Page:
Live Be Yoga reports on the not-so-pretty part of the practice—and how to make progress.
Live Be Yoga ambassadors Jeremy Falk and Aris Seaberg are on a road trip across the country to share real talk with master teachers, explore innovative classes, and so much more—all to illuminate what’s in store for the future of yoga.
As we rounded out the first section of the tour in Nashville, I reflected on one word that consistently surfaced in the communities and with the teachers we visited and interviewed:
This kicked off at the very start of the tour at Yoga Journal LIVE New York, where Jeremy and I attended a panel about the #MeToo movement and other ethical issues facing yoga today. The evening began with the acknowledgement that the goal was not to solve the problems but to bring them into the light. As a result, panelists and audience members alike launched conversations about: representation of all genders, races, and body types in mainstream media and events; whether teacher trainings should equip teachers with the knowledge of how to work with all bodies, to create a safe space for all genders and races, and to use trauma-informed tools; Yoga Alliance’s role in policing allegations of assault; and painful stories of assault in the yoga space.
It was as if the panel planted seed for the tour—and in my awareness, since this was the first time I’d ever joined a discussion on these topics. As we traveled from NYC, to DC, to Charlotte, to Tampa, and to Nashville, the seed started to sprout. We have had the opportunity to hear so many more stories—some good, some heartbreaking—about how yoga has impacted people’s lives. No matter where we visit, we are hearing calls to action for yoga to be more accessible and inclusive.
For too long in the West, influential media platforms morphed this practice—that at its core has effective tools for anybody (literally, ANY BODY)—into a fancy workout routine for those who can afford it. Yoga marketing is rife with thin, white women in designer yoga apparel, bending their bodies into beautiful yet mostly inaccessible poses. Then it trickled down: Yoga teachers started emulating that formula to thrive in a career that united their passion and work.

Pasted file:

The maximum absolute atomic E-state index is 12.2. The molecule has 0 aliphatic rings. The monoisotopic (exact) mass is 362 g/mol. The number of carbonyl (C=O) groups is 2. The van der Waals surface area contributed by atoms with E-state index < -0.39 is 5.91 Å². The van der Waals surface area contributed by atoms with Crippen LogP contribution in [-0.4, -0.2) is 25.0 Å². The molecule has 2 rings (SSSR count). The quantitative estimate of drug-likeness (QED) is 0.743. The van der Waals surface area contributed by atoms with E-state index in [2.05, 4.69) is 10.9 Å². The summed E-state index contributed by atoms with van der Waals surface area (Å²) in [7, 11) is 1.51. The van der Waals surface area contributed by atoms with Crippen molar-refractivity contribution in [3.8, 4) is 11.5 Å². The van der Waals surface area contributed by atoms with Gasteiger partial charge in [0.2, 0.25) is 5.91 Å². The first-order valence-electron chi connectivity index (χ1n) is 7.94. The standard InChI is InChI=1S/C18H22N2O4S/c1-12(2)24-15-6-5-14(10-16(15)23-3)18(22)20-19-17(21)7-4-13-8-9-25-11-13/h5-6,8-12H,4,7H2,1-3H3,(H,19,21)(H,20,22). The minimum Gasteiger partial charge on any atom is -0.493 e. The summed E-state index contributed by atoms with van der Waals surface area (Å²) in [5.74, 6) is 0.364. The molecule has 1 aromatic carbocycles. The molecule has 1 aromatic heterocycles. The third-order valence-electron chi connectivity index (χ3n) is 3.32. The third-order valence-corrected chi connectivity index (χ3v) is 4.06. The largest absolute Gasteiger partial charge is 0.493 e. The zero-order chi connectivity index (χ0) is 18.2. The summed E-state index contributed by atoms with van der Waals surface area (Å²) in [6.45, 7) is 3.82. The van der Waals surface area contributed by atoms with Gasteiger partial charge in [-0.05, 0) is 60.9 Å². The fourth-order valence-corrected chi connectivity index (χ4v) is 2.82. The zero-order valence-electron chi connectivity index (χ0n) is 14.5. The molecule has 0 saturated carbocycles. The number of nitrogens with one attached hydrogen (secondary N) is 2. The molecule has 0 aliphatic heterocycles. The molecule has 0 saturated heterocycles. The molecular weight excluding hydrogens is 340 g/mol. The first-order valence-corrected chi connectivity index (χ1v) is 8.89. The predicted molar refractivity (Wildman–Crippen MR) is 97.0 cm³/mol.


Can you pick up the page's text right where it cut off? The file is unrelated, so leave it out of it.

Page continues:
I now look back and see how I have personally contributed to this problem: I briefly owned a yoga studio, and much of what I learned about marketing was based on targeting an affluent demographic to ensure that I could pack classes in the ever-growing (and overcrowded) sea of yoga studios in Southern California. I truly did want to create an inclusive community that offered yoga for many types of people, but I understand now how my approach may have undermined my intentions and the values of yoga. This has a tangible impact on who feels welcomed into a studio and how people experience yoga.
A common thread from so many yogis we spoke to was that, when they first encountered yoga in the typical yoga studio, they didn’t feel welcomed, supported, or included. As a result, they began forming their own groups in community centers or parks. While it is beautiful to see perseverance in action and to hear the stories of dedicated teachers who created safe spaces for a variety of practitioners, it is unfortunate that there is still a separation within a community that is supposed to support unity.